System Setup and 3D Marks
This content was originally featured on Amdmb.com and has been converted to PC Perspective’s website. Some color changes and flaws may appear.
- AMD Athlon XP 1700+
- Alpha 8045 HSF
- Epox 8KHA+ Motherboard
- 256 MB of PC2100 (Crucial)
- 60 gig Maxtor D740X 60GB UDMA133
- Sparkle 400W ATX Power Supply
- Iiyama 19″ monitor
- Windows XP Pro
- Detonators 27.20
- DX 8.1
- Via 4 in 1 Drivers 4.37v
- PCI Latency patch
I will be comparing the GeForce 4 MX against a GeForce 3 and a GeForce 2 MX; the reason I will be throwing a GeForce 3 in the pot is to show that this card is not here to compete with the high end cards but to improve upon the old GeForce 2 MX.
All three cards were tested on the same hardware with the same drivers and updates, I did a clean install of MS Windows XP Pro between each card and I used the following settings.
- Vertical Sync is turned off.
- Mipmap detail level to blend.
- Antialiasing is turned off*
- All other settings set to default.
I did the following benchmarks to demonstrate the performance in Direct 3D and Open GL.
- 3D Mark 2000 & 2001SE.
- Vulpine GL.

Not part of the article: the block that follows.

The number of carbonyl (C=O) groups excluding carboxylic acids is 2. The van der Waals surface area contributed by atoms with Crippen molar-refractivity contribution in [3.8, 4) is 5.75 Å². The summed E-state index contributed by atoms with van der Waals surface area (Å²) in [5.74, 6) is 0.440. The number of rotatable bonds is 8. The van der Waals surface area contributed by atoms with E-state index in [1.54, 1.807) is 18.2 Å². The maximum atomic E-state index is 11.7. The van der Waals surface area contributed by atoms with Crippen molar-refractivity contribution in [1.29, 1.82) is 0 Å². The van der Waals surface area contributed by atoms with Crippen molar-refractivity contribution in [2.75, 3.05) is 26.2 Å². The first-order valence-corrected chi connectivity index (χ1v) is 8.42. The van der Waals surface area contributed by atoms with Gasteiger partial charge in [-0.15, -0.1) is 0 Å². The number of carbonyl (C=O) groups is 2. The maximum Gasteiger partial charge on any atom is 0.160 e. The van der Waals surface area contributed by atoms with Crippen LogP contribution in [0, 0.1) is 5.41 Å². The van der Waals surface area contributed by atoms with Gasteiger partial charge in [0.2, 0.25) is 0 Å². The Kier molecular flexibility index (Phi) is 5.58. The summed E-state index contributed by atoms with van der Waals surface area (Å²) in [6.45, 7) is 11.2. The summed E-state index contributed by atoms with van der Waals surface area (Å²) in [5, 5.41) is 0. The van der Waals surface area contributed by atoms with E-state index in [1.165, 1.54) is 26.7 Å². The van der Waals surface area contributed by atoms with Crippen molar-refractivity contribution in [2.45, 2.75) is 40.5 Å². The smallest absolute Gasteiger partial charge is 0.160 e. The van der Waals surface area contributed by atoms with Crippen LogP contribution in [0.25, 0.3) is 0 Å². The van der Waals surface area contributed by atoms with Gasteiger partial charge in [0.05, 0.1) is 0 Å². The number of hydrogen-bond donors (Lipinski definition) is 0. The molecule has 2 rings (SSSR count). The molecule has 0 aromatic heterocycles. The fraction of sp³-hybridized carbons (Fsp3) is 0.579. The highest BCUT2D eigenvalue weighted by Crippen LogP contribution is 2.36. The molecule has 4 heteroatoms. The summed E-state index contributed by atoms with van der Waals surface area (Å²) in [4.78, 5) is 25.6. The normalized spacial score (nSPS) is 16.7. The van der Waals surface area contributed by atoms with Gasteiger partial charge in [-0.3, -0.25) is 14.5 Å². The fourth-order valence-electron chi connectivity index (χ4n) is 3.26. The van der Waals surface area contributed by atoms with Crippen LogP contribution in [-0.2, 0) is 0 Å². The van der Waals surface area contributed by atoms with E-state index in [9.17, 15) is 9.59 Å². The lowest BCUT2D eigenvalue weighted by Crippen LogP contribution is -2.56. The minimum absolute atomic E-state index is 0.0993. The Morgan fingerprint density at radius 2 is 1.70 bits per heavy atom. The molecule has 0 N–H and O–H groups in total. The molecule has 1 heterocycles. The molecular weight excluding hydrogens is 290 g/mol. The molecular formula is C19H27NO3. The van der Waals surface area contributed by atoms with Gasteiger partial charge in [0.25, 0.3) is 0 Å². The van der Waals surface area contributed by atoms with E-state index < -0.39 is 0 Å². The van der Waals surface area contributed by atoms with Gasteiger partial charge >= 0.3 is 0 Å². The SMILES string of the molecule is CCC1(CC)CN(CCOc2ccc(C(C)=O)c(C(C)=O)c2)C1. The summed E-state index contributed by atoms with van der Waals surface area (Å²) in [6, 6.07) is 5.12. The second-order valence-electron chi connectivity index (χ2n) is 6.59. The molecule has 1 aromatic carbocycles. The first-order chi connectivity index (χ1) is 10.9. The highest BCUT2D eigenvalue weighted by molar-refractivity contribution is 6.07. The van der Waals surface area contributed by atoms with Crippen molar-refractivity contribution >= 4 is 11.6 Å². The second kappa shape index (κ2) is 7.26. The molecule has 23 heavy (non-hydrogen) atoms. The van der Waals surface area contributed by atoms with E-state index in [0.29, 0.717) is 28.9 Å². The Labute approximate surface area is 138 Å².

- GL Excess
- Quake 3.
- Max Payne.
I run each of the benchmarks three times in every resolution and took an average, I also rebooted between each test; I did this to minimize on any error.
3DMark®2000 is designed for DirectX®7. It tests all the latest updates in 3D gaming hardware and includes a bunch of mind-blowing demo scenes.
As you can see the eVGA GeForce 4 MX 440 stomps all over the older GeForce 2 MX 400 and even comes within 1029 points of the GeForce 3 in 16 bit color, but that is due to the system bottleneck that we see in this benchmark rather than the video card itself. As you can see the GeForce 2 MX did not even score at the highest resolution, that was due to the lack of memory.
3DMARK2001 Second Edition The Gamers’ Benchmark, combines DirectX®8.1 support with breathtaking graphics, and continues to accurately provide benchmark results that empower you to make informed hardware assessments.
As we see here the story has not changed that much, and we see the gains that the eVGA card has over the GeForce 2 MX are outstanding. In every stage of the tests we see over 100% advantage, and again the GeForce 2 MX fails to score at 1600X1200. The gains we see here over the GeForce 2 MX are due mostly to the larger amount of memory and the added bandwidth that you get with DDR and the light version of the Lightspeed Memory Architecture(TM) II.